Point 4: I don’t remember the questions I posed, but one of them I intended to deal with the question of purpose. So yes why, or perhaps more accurately, how are we here, but also for what purpose do we exist? These are not “God did it” kinds of questions.

            Part 5: this is a public blog and I’m happy to have anyone who’s interested in the topic comment, so I do welcome discussion and feedback. I thought it was a given that I could also respond.

            Hope you continue to feel this is a place where you have freedom to chime in whenever you wish.

            Becky

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          • Point 2: So we agree. Every religion will claim that their narrative is correct and true. You state your religion is true because of what Jesus said and you believe him. And true, I don’t expect to find anyone of one religion who believes the other to be true… if that was the case, they would likely convert 🙂

            Where we disagree is what the “truth” is. In part, I addressed that in the earlier message today. The Jewish Bible is the corner stone of Christianity and Islam. Christianity itself has branched off in a multitude of sects. The Catholic church is said to be the true church of Jesus but that doesn’t stop Protestants (and many others) from believing they are the one true church. What’s the truth? While you may feel Jesus is God, there are many other religions that do not believe this…. which brings us to….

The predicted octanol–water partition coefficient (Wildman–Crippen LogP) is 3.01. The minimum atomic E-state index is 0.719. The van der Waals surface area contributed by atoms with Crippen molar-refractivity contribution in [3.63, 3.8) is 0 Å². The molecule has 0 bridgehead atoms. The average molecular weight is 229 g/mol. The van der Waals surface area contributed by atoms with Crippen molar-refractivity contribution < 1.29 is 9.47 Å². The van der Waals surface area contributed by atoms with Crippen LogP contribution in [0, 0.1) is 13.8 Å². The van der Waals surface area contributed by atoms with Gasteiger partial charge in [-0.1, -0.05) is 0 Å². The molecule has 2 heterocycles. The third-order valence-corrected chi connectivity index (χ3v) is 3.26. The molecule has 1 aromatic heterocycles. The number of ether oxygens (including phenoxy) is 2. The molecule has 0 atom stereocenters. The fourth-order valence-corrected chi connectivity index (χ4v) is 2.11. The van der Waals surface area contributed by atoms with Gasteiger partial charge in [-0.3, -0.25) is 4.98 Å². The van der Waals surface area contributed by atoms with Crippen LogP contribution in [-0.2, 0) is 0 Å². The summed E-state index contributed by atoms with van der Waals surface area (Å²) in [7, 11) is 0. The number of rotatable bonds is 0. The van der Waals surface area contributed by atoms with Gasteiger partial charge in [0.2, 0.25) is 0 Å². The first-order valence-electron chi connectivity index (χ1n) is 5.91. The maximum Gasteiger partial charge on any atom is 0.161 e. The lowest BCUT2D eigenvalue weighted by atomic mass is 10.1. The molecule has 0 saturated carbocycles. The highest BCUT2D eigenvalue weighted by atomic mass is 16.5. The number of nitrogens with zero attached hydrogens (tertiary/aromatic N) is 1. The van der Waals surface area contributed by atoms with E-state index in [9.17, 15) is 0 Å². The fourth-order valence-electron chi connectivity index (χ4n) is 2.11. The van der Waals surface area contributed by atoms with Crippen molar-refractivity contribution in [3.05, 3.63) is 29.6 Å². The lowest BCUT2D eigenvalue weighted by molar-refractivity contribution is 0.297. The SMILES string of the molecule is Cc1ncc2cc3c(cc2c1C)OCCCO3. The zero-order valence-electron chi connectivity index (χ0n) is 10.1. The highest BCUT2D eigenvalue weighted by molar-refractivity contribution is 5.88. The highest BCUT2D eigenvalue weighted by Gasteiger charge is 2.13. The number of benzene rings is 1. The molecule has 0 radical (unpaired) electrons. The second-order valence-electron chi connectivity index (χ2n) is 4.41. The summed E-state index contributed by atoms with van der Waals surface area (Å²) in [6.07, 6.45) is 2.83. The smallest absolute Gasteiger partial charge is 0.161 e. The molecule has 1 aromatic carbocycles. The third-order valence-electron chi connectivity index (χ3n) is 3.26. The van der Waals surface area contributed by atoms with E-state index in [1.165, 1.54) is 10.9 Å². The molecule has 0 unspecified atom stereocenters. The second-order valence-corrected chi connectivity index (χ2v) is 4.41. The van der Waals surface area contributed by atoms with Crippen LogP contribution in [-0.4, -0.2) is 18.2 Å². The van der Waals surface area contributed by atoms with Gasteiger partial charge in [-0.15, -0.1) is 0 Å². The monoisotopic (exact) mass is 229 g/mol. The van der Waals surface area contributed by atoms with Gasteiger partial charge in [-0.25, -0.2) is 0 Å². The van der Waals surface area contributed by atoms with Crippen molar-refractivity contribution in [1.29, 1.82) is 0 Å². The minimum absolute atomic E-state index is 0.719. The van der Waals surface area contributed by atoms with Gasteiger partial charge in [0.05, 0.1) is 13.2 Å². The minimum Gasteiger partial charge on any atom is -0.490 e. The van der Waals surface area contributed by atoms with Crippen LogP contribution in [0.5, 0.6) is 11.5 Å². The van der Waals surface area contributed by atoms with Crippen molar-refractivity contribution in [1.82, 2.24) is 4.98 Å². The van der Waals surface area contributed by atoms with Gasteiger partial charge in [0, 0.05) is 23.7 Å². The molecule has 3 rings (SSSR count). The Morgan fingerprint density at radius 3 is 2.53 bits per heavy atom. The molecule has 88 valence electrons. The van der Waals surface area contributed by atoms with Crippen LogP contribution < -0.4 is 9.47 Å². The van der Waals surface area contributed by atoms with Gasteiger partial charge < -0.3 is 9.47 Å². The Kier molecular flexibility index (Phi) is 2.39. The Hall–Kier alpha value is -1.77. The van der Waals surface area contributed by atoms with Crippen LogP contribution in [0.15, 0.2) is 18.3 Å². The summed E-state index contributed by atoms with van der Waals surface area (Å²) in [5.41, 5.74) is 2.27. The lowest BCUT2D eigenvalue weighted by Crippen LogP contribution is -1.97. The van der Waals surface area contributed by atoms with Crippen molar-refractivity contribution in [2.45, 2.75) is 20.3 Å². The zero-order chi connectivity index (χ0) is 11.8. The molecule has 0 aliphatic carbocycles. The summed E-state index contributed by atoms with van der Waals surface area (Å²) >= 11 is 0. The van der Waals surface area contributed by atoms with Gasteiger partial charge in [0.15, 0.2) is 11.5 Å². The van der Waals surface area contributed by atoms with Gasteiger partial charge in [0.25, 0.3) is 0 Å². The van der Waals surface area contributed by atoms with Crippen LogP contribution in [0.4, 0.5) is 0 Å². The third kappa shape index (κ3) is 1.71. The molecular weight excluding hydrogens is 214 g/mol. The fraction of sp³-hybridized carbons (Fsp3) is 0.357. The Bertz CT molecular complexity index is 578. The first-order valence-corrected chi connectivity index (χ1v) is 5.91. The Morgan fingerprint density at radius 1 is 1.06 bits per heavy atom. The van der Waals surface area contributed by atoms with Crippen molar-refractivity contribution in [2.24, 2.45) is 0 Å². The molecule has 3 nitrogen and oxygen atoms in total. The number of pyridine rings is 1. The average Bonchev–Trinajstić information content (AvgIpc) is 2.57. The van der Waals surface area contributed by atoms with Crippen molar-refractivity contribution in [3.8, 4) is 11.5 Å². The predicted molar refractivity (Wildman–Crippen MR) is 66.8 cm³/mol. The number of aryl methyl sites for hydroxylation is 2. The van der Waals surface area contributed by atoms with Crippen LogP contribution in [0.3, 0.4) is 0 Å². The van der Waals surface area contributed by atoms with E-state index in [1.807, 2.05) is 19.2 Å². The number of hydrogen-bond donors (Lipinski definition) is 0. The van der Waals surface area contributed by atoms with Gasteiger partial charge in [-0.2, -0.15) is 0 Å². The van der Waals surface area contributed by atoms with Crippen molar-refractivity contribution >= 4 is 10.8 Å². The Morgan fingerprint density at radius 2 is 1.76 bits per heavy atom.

Point 3: Historians differ. In fact, no historians at the time reported any of this! In fact, there was a bit of Christian interpolation in Josephus “Antiquities”. If it was true, why would there be a need to insert Jesus’s “divinity” into history book? It was also common at the time to remove bodies from tombs to show divinity. Four separate Gospels that differ slightly in their stories…. and again, if there was a conspiracy to show divinity, it wouldn’t just stop at Empty Tombs, Editing Books or Writing about it.

            Point 4: Purpose… There is no evidence of a higher purpose. That’s not to say life has no purpose. Purpose is really up to the individual to determine. I’m sure some religious people believe that their purpose is to serve god. As I get older, I find it a useful purpose to make the lives of the people around me better. I suppose it’s slightly a greedy venture, lol, by making the lives of the people around me happier, the world around me becomes a happier place.

            Point 5 (I think): I understand that you are Christian and that what you write is what you believe and is the truth to you. My view is what we think the truth is today, can change with a new discovery tomorrow. Back to Purpose 4, Researching, learning and discovering 🙂

            Enjoy your evening.